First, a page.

Fish Story

Director - Yoshihiro Nakamura

Cast - Nao Omari, Gaku Hamada

Country of Origin - Japan

Discs - 1

MSRP - 14.99

Region - 2

Distributor - Third Window Films

Reviewer - Scott MacDonald

The Film (5/5)

     Fish Story is one of very few films that I went into watching almost totally dry.  I did not know anything about this film, other than the synopsis and picture on the Third Window Films website.  It is very rare these days that I see a film without knowing much about it.  With the internet it seems like the element of surprise in film is long gone, so when I saw this it was a really nice surprise.  Having no expectations whatsoever, Fish Story blew my mind completely.

     Fish Story is a multi-generational story that spans 4 decades from 1975-2012.  It begins at the latter date, Tokyo has been abandoned as a comet is going to make impact with the Earth in 5 hours.  There are only 3 people left in the city, an insane handicapped man, a record store owner, and his friend.  While the world is ending they listen to records, in particular, they 2 friends are enamored by the record Fish Story by Gekirin. 

     The story then flashes back to 1975, and the writing/recording of Fish Story.   Gekirin are in dire trouble, they’re a punk band with a label that does not know what to do with them.   The Sex Pistols and Ramones are a year or so from making waves around the world, and no one knows what to do with the stripped down rock and roll Gekirin produces. The record company gives them one last opportunity to record one song, before letting them out of their contact, that song is Fish Story.

    The movie then jumps forward in time to 3 seemingly unrelated narratives.  The first takes place in 1982, and involves a few friends hanging out one night.  They are listening to Fish Story, and trying to uncover the mysteries behind the song. 

     The film then jumps forward to 2009.  A girl falls asleep on a ferry while on a class trip.  When she awakens she comes to the realization that she missed her stop, and begins to freak out.  She doesn’t get much of a chance to freak long, because all of a sudden terrorists take over the ferry, and she along with the other passengers are held hostage. It is up to the ships baker, who also just happens to be a champion of justice to save the day.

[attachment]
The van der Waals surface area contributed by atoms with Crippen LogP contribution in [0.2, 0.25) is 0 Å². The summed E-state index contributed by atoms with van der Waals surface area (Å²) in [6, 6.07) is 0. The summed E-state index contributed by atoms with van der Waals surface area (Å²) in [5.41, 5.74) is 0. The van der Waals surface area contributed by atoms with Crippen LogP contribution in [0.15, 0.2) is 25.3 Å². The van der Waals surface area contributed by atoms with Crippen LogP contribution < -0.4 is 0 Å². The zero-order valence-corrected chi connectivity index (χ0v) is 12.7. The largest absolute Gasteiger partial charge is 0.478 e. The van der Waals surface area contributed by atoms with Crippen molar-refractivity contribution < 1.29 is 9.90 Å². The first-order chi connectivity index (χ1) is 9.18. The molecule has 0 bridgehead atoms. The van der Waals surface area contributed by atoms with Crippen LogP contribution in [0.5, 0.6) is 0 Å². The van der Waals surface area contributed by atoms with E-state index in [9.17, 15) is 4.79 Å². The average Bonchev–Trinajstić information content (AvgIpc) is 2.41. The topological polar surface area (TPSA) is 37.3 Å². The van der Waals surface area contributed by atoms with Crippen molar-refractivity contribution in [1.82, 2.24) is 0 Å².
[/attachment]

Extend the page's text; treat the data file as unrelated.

I will stop my synopsis there. Fish Story is one of those films that the less you know about it the better.  It is an intricate multi-layered narrative that really does pay off.  It also feels like the director decided to throw an action movie, behind-the-scenes music documentary, and a horror film in a blender and pressed puree.

     Normally, a film that scattered would seem more confusing and frustrating but director Yoshihiro Nakamura really brings it together smoothly.  It simultaneously feels like a few different films, and yet still flows together as a cohesive whole. 

     The performances are uniformly excellent though out, a scene toward the end with Gekirin discussing the potential influence there song may have in the future is on my short list of favorite film scenes that I’ve seen this year. Also, the actual song Fish Story is pretty bad-ass, if these guys pulled a Spinal Tap and actually released a record, I could see myself buying it.

Audio/Video (4.5/5)

     Third Window films have presented Fish Story in it’s original theatrical aspect ratio in a crisp anamorphic widescreen transfer.  The film looks amazing, no grain or noise can be seen anywhere on this transfer.  Also, no compression artifacts or edge enhancement can be seen.  This is one seriously nice looking DVD.

     The audio is similarly excellent. Third Window has included with Fish Story a Dolby Digital Stereo track in Japanese. This track has optional English subtitles, and it is these subtitles that I find my only serious complaint regarding the presentation. The subtitles appear to be quite accurate, but they are very very small. Granted, I do not have the best eyesight, so maybe someone with 20/20 could view these well, but I had a hard time with it.

Extras (4/5)

    Third Window has put together a pretty nice package together for Fish Story.  The main extra on this disc is a 34 minute making of that interviews the cast and crew regarding their experiences on this film.  There is also a short featurette called Live at Tower Records – Shibuya.  The disc concludes with the trailer for Fish Story, and other Third Window DVD releases.



     There aren’t many films that I would wholeheartedly recommend that everyone check out, but this is definitely one of them. Fish Story is simply brilliant, it takes a multi-generational, multi-genre, multi-narrative film, and makes it feel like a compelling cohesive whole.  

    I was not bored during one single second of this film.  The transfer and audio are great, and the only problem is that the subs are a little too small. The extras are excellent, and offer a good deal of background on the film. Fish Story does not have an American DVD distributor at the moment, but if you are region free (or in a Region 2 territory) the Third Window disc is a must buy. I would recommend it to any and everybody.